After learning of their Jewish identities, Małgorzata and Wojciech were the first to open a Jewish-themed business in Kazimierz, Krakow’s historical Jewish district—a café called Ariel. Back then, in 1992, Małgorzata remembers, “the district was such a sad place. We had this feeling that when we came here, the synagogues, the cemeteries, everything was here, but not the people, not the culture. You cannot bring life back to the people, but you can bring the culture.”
Ariel was the first step in what would eventually turn into a major revitalization of Krakow’s old Jewish district. But not immediately. When the Ornats opened Klezmer-Hois in 1999, the area was still a ghost town. “It was absolutely dilapidated, inhabited by strange people and drunkards,” Małgorzata says in her elegant British English.
Austeria followed a few years later. At first, the Ornats’ goal was simply to publish out-of-print Polish Jewish texts. Their first publication was a reprint of a prewar book of Jewish baby names with fresh annotations. However, finding themselves surrounded by a wealth of Polish Jewish thinkers and writers, they soon began publishing contemporary work, beginning with the philosopher Stanisław Krajewski’s brilliant collection of essays Poland and the Jews: Reflections of a Polish Polish Jew (2005), among which “Auschwitz as a Challenge” should be required reading for anyone who visits the site.
Since then, with a business model of “simply publish what we like and think is important,” the Ornats have built a considerable catalog that has earned Austeria a reputation as the finest imprint for all things Polish Jewish, including reprints, literary fiction and nonfiction, and academic texts. While most of their publications are exclusively in Polish, some have been translated into English (as well as French, Italian, Hebrew, and other languages).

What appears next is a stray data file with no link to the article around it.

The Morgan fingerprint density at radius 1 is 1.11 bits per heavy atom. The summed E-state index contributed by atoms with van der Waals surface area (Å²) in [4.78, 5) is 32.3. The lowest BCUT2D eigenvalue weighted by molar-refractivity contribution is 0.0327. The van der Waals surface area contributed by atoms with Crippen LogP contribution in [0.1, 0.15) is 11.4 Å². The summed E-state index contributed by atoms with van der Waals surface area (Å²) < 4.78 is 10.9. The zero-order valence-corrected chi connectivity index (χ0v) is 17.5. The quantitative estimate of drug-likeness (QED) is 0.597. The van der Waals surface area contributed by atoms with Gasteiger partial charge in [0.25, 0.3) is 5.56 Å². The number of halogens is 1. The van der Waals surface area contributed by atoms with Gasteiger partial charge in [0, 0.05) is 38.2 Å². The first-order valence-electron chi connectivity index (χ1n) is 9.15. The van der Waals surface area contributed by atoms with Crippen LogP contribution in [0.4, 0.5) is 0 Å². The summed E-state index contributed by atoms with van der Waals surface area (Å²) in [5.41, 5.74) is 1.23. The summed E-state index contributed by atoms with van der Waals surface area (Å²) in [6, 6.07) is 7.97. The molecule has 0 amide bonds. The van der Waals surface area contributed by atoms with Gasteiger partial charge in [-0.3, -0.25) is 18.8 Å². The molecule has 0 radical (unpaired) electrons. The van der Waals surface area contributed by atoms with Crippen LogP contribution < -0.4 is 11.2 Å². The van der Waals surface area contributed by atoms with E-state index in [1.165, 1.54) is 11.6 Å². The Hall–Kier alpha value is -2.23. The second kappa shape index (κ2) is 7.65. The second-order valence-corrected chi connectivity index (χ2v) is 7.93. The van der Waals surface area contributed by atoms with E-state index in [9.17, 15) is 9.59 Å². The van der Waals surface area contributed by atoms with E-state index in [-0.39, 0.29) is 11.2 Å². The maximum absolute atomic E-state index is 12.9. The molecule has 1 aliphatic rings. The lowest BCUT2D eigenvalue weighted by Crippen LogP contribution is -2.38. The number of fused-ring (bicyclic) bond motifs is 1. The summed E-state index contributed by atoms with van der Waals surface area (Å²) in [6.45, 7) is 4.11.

Now in its second decade and boasting two successful bookstores, Austeria shows no signs of slowing, not even in the face of the PiS government’s attempts at silencing the complex and difficult conversations that Austeria and its authors mean to foster. As Małgorzata shuttles heaps of forthcoming titles back and forth from the office to the dining room, she meditates on what it means to be a publisher in the current climate. “One has to look forward and think globally,” she says. “You have to try and reach the young people. To educate them. We really do have to be louder than ever.”
Looking for something else to read? We recommend Jan T. Gross’s denunciation of the law that criminalizes claims about Polish complicity in the Holocaust. And in “Poland’s Jewish Problem: Vodka?” Allan Nadler argues that, before the pogroms of the 1880s, Jewish tavern-keepers played a critical economic and social role in Poland and that their pours “served to cement, rather than sour, the impossibly tense and intertwined lives of Poles and Jews.”
If Court Jews provided economic services, the salon women provided cultural ones that were rarely available to rulers and other nobles in the stuffy environs of aristocratic society.